Welcome to our coverage of Outlander season two. Read our reviews and recaps of season one here.
Note: This is a spoiler-free review.
The long-awaited Outlander season 2 premiere is this Saturday night. How will Jamie & Claire take on the next part of their journey and what twists awaits them and viewers this season? Season 2 doesn’t take long in delivering the biggest, unexpected twist in the series so far. It’s a jarring and emotional opening to the season that will very much resonate in the episodes to come.
Starz gave journalists the first five episodes of the new season to view in advance. Those episodes provide a good idea of the season’s scope in both storytelling and style. Set in 1745 Paris, the sets and costuming are strikingly different from the earthy tones of Scotland last season. We’ve seen teases of Claire’s vivacious red dress, and that’s a perfect example of how different things are now that Jamie and Claire are making a life for themselves amongst the Parisian elite. There are a lot less sword fights but a lot more sly glances and scheming. They’re still playing the same game, but the rules and strategies aren’t the same, and it’s a refreshing change for the series.
As for the twists, I can’t share exactly what they are, and even book fans may be surprised by one of them. The writers have found a way to stay loyal to the characters and their general arc while making the series feel like wholly new experience. If the first five episodes are any indication, the series fast tracks through the events in Dragonfly in Amber, the second book in the Outlander series by Diana Gabaldon, touching on major plot points but still moving the story along quickly.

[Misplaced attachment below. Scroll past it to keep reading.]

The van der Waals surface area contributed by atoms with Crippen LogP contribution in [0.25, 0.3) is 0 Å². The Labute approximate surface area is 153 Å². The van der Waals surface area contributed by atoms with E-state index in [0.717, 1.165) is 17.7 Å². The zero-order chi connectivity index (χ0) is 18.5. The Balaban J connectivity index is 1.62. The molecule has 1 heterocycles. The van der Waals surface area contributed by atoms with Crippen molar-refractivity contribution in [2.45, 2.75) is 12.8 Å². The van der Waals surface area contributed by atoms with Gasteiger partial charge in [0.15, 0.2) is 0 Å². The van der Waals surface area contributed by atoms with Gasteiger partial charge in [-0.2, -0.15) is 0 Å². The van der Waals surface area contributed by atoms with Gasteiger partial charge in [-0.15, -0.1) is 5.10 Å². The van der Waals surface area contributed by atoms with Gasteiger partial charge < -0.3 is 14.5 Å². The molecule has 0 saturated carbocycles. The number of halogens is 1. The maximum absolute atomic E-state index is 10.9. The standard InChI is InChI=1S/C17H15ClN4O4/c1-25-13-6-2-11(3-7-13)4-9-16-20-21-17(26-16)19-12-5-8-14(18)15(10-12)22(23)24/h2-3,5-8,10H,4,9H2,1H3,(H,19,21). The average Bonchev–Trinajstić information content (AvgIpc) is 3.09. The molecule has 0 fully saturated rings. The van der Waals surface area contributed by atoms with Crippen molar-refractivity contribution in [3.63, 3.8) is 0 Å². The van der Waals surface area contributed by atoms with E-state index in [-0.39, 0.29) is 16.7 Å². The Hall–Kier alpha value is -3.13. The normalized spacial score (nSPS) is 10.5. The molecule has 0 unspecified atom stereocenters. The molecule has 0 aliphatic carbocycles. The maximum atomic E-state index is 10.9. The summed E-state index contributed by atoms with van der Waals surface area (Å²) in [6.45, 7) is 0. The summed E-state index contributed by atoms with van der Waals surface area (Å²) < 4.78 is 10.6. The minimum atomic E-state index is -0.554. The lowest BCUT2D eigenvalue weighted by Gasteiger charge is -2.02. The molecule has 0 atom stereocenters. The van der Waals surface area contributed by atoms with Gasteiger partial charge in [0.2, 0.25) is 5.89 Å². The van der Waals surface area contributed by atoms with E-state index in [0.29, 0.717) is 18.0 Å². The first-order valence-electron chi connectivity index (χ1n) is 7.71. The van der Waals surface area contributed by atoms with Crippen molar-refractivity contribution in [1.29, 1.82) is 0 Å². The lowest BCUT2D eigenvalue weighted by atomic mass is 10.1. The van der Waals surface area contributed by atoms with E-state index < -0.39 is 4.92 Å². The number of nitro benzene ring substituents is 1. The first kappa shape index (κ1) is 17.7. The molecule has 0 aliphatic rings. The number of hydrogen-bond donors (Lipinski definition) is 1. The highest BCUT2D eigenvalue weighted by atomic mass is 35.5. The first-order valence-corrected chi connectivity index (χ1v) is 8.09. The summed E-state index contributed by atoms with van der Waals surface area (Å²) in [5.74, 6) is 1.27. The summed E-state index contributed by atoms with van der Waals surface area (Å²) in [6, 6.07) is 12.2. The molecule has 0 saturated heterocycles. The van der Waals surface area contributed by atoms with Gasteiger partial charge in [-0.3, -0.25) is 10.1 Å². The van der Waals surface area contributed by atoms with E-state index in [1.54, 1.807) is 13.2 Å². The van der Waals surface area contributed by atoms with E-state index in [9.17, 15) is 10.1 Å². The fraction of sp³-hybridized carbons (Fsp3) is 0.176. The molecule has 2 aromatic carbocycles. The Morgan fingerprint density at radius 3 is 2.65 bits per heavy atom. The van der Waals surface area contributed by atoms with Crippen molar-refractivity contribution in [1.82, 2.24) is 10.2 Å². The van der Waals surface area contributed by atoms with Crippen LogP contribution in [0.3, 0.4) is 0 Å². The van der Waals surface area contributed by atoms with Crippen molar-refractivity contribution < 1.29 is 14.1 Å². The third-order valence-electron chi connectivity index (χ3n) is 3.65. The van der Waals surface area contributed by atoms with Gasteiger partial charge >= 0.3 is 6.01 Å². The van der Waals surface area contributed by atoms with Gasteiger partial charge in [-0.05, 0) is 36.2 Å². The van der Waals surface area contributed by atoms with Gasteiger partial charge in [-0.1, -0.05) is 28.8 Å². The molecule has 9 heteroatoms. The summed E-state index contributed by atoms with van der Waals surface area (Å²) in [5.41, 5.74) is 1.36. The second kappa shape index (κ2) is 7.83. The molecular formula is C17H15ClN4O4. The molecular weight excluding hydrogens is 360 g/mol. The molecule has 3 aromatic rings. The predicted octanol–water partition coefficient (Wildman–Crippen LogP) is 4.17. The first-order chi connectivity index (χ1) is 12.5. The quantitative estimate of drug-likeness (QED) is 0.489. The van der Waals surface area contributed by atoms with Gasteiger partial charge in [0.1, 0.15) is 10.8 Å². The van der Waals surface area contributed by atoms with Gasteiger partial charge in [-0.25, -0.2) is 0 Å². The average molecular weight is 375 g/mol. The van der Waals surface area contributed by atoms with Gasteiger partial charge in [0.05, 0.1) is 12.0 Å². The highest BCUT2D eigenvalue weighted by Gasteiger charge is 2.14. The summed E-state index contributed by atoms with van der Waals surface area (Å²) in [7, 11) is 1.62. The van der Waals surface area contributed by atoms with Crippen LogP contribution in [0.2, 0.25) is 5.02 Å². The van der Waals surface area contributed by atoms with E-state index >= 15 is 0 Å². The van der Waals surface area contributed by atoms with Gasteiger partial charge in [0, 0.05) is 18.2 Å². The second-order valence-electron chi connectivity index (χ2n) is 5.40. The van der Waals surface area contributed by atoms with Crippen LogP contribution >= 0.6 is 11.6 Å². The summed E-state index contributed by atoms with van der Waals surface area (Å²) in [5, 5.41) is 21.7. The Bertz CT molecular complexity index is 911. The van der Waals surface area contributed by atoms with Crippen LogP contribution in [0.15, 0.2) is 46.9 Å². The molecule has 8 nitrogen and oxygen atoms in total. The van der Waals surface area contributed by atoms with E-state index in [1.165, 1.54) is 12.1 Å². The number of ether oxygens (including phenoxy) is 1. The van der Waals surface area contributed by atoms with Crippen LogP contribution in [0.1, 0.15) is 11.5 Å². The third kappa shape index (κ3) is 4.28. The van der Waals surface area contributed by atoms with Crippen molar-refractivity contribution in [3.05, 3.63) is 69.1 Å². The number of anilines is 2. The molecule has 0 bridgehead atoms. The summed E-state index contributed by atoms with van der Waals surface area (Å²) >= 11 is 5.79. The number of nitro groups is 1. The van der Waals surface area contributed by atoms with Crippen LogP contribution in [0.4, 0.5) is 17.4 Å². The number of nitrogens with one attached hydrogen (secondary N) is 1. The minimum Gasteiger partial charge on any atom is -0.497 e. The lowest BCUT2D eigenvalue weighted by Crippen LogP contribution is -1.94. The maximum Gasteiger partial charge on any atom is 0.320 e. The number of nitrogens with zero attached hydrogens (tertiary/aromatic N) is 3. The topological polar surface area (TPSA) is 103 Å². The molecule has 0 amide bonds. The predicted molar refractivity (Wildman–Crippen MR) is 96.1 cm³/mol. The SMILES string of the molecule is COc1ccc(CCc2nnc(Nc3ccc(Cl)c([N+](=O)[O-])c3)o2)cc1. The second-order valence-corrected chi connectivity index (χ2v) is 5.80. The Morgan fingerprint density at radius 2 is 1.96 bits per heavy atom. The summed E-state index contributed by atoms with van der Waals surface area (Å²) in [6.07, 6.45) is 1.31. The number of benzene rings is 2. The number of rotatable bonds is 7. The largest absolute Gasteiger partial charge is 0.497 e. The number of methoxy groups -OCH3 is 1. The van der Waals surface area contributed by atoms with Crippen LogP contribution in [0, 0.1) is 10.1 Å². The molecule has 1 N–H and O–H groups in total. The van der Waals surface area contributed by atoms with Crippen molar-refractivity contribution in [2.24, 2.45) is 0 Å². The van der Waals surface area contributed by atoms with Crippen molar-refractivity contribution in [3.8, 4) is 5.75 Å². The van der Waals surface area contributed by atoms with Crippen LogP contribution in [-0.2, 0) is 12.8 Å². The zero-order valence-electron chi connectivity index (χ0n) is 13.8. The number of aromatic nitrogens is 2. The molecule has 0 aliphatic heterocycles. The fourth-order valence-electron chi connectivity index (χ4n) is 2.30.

In a way, I feel like we’re hurling into something big, which is part of the major reveal that the premiere episode opens with. Caitriona’s performance of Claire is incredibly raw and harrowing in “Through the Glass, Darkly.” It’s not the weepy kind of sad, but the kind that leaves a lump in your throat as you watch her. There’s a combination of loss, fear, bitterness and a bit of hope in her performance, and that first 30 minutes will stay with viewers even though none of the immediate subsequent episodes will directly remind you of it.
The tonal shift in the middle of the premiere episode isn’t a seamless one, but it is welcomed – fans of a certain character will see why. The rest is mainly set-up for the season, shuffling and settling Jamie, Claire and Murtagh into life in Paris – which of course doesn’t come without its hiccups. However, as entertaining as the scheming in Paris storylines are, they are only so riveting because of those first 30 minutes that add a new layer to Jamie and Claire’s story. We are no longer seeing it through their hopeful eyes, but through a different Claire’s eyes. That balance between lush scenery and complex human emotions is going to make season two of Outlander very intriguing to watch these coming weeks.
I will recap and review this season of Outlander; stay tuned for more in-depth coverage of the series every Saturday night on The Young Folks.
Outlander is rated TV-MA and airs Saturdays at 9/8c on Starz.